(TURKEYS/ANIMAL FACTS) While many people only think of turkeys around the holidays, it turns out the beautiful birds are far more useful alive than they are on a Thanksgiving dinner plate.

Read how the noble bird helps fight cancer, insects, and even heart disease for the other 364 days of the year. – Global Animal

turkey close up
Turkeys are actually very intelligent animals, despite popular belief. Photo Credit: AP

The Huffington Post, Joanna Zelman

Ask almost any person in the US what a turkey contributes to society, and he will answer, “a yummy Thanksgiving meal.” But it turns out turkeys actually have added some amazing undervalued contributions to our society, none of which involve eating them. From cancer research to alternative energy sources, it’s time to be thankful for turkeys, beyond Thanksgiving.


Benson, Minnesota runs a power plant using thousands of tons of turkey manure. They burn the turkey waste to produce electricity. The New York Times reports that Benson possesses the first animal waste-based power plant in the country. The plant is a hot topic among environmentalists, who debate the pollution levels produced by the plant.


If it weren’t for turkeys, Big Bird would be naked. That’s because Big Bird’s feathers come from turkeys, according to USA Today. The feathers are dyed two shades of yellow, and then sent to Sesame Workshop. The same feather company has reportedly produced feather boas for Uma Thurman, Sandra Bullock and… John Travolta.


As if Turkeys didn’t have it bad enough with Thanksgiving, they are also one of the most susceptible animals to cancer, according to veterinary scientist Roger Coulombe. This may be a result of humans who domesticated turkeys, creating genetic mutations in the bird. Coulombe hopes to research “human susceptibility to cancer using the turkey.”


Tired of picking ticks off your dog, or even yourself? Maybe it’s time to recruit a turkey. Reports claim that among the various insects that turkeys consume, ticks are hot on the list.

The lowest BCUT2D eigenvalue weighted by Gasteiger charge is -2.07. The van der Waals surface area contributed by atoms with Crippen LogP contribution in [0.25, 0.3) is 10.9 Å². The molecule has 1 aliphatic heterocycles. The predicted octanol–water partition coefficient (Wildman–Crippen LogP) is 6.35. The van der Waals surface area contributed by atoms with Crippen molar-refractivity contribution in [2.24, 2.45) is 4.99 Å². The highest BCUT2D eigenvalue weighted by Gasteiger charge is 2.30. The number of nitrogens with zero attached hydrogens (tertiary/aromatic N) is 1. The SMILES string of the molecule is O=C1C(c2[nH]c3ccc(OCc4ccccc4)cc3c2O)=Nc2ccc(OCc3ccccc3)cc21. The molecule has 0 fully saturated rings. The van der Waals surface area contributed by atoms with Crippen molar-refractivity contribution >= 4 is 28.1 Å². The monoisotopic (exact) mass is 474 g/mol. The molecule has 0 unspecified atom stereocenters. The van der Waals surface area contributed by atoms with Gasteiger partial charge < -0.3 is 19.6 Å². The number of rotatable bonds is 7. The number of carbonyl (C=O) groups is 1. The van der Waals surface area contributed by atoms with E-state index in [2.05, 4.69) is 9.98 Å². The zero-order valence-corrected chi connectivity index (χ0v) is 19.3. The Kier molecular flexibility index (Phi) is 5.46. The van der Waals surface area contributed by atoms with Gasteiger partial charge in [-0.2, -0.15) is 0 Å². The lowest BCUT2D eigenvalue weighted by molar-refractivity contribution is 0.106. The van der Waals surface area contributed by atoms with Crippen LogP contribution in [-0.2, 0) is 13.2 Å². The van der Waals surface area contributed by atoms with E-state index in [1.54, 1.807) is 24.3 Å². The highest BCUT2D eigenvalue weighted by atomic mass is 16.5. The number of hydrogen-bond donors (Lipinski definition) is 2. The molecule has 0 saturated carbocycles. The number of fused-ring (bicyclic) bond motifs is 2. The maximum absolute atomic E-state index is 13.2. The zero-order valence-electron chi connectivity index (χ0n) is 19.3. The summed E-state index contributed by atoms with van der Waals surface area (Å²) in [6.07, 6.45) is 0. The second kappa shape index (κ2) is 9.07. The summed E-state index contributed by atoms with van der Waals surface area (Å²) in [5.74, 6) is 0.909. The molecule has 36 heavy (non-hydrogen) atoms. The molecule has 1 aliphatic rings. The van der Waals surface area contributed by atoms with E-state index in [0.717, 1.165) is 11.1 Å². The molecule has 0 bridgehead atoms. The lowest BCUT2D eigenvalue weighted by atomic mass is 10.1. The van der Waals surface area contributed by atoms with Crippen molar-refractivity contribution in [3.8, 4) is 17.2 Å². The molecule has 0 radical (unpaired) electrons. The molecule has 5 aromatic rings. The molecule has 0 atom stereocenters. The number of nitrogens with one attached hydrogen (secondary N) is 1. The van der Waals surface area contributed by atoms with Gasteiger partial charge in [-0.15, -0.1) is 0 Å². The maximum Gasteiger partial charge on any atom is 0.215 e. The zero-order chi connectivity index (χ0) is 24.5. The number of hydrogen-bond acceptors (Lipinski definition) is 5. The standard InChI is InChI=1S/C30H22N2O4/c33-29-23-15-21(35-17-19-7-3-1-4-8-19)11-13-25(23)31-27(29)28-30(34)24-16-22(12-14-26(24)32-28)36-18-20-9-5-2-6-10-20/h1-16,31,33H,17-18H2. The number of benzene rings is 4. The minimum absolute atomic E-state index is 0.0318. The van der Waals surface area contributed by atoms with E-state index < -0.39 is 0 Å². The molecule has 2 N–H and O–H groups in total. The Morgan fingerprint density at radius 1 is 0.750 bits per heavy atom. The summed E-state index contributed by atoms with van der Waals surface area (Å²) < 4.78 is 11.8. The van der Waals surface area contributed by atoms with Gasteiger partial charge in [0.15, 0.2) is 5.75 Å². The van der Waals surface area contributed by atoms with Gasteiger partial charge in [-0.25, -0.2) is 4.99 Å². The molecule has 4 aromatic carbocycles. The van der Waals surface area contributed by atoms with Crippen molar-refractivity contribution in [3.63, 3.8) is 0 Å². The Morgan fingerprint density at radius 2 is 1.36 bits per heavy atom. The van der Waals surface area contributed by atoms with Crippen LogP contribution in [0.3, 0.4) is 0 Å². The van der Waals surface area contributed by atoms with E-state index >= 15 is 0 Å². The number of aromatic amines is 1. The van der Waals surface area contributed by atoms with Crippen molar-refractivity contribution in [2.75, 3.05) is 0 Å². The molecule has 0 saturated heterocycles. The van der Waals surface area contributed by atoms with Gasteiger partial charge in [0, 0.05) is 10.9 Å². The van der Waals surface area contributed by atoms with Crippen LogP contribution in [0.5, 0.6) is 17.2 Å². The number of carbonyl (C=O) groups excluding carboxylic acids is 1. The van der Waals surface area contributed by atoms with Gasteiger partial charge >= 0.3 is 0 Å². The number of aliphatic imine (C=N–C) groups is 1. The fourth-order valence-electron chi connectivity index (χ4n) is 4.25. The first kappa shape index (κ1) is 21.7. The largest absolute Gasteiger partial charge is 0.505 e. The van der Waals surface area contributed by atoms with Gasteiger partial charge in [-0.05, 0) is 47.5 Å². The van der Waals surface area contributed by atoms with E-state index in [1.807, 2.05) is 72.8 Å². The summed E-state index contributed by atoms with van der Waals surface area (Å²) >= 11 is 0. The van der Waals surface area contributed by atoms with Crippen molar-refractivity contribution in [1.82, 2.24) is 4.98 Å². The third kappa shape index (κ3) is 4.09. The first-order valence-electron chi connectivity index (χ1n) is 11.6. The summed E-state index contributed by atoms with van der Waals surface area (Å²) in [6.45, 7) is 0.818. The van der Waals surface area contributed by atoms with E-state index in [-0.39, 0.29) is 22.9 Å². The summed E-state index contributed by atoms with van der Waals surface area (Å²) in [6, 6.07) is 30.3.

Not all poop is created equal. Turkey litter is regarded as one of the most valuable animal manures, according to The New York Times. Unlike cow and hog manures, turkey litter is mostly dry, and considered a rich organic product.


Wild turkeys may help medical researchers. The wild animal reportedly possesses a heart mutation that decreases the incidence of heart disease and congestive heart failure. Researchers at Wayne State University School of Medicine hope that by studying turkey hearts, they can better understand heart disease in humans. Unfortunately, this kind of research normally involves the animal being dead first.


If not for the turkey, who knows if the once scandalous Turkey Trot dance would have ever existed. This face-to-face dance involves both dancers occasionally flapping and pumping their arms. In the early 20th century, groups tried to ban this awkward yet somehow promiscuous dance. According to Mental Floss, one woman was even jailed for 50 days for dancing like a turkey.


Turkeys: The dumbest of them all. Benjamin Franklin called Thanksgiving’s main course an “animal of courage,” but a 1997 Oregon State University poll found turkeys to be the dumbest of all the animals. Still, plenty of people stick up for turkeys, with one OSU scientist insisting that the animal gets a bum rap. “It’s an example of how a misunderstood animal behavior becomes identified as proof that the animal is extremely lacking in intelligence,” said animal science professor Tom Savage. Think about that next Thanksgiving.

Some celebrities adopt babies, some may protect drunk elephants, and others save turkeys. Ellen DeGeneres and Ginnifer Goodwin are among many celebs who advocate saving turkeys instead of eating them this holiday season. These two work for the Adopt-A-Turkey Project, which fights to rescue turkeys and provide a “compassionate alternative for Thanksgiving.”

More Huffington Post: http://www.huffingtonpost.com/2010/11/25/thanksgiving-2010-turkey-_n_788309.html#s191722